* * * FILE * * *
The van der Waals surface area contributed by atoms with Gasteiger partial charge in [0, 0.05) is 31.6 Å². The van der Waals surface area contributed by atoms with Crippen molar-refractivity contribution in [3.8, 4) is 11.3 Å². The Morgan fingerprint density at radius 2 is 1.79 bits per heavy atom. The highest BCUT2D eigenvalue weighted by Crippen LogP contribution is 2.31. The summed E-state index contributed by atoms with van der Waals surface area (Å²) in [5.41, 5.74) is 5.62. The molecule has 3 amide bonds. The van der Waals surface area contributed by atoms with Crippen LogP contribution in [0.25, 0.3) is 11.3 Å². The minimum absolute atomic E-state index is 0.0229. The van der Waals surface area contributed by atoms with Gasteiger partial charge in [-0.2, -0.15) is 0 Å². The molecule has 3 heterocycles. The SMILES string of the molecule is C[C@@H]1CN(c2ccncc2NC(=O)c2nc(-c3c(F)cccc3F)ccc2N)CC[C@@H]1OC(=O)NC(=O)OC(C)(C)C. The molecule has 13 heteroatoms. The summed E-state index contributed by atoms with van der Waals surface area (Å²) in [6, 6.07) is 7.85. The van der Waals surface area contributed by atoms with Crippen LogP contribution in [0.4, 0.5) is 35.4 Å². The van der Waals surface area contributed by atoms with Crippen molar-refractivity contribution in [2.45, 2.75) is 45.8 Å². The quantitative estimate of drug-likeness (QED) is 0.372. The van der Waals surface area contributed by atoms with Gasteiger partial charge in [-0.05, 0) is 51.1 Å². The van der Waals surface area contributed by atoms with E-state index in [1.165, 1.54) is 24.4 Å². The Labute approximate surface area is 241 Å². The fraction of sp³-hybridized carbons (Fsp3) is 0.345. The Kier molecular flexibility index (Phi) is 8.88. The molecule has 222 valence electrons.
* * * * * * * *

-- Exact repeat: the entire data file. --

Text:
The van der Waals surface area contributed by atoms with Gasteiger partial charge in [0, 0.05) is 31.6 Å². The van der Waals surface area contributed by atoms with Crippen molar-refractivity contribution in [3.8, 4) is 11.3 Å². The Morgan fingerprint density at radius 2 is 1.79 bits per heavy atom. The highest BCUT2D eigenvalue weighted by Crippen LogP contribution is 2.31. The summed E-state index contributed by atoms with van der Waals surface area (Å²) in [5.41, 5.74) is 5.62. The molecule has 3 amide bonds. The van der Waals surface area contributed by atoms with Crippen LogP contribution in [0.25, 0.3) is 11.3 Å². The minimum absolute atomic E-state index is 0.0229. The van der Waals surface area contributed by atoms with Gasteiger partial charge in [-0.2, -0.15) is 0 Å². The molecule has 3 heterocycles. The SMILES string of the molecule is C[C@@H]1CN(c2ccncc2NC(=O)c2nc(-c3c(F)cccc3F)ccc2N)CC[C@@H]1OC(=O)NC(=O)OC(C)(C)C. The molecule has 13 heteroatoms. The summed E-state index contributed by atoms with van der Waals surface area (Å²) in [6, 6.07) is 7.85. The van der Waals surface area contributed by atoms with Crippen LogP contribution in [0.4, 0.5) is 35.4 Å². The van der Waals surface area contributed by atoms with Crippen molar-refractivity contribution in [2.45, 2.75) is 45.8 Å². The quantitative estimate of drug-likeness (QED) is 0.372. The van der Waals surface area contributed by atoms with Gasteiger partial charge in [-0.05, 0) is 51.1 Å². The van der Waals surface area contributed by atoms with E-state index in [1.165, 1.54) is 24.4 Å². The Labute approximate surface area is 241 Å². The fraction of sp³-hybridized carbons (Fsp3) is 0.345. The Kier molecular flexibility index (Phi) is 8.88. The molecule has 222 valence electrons.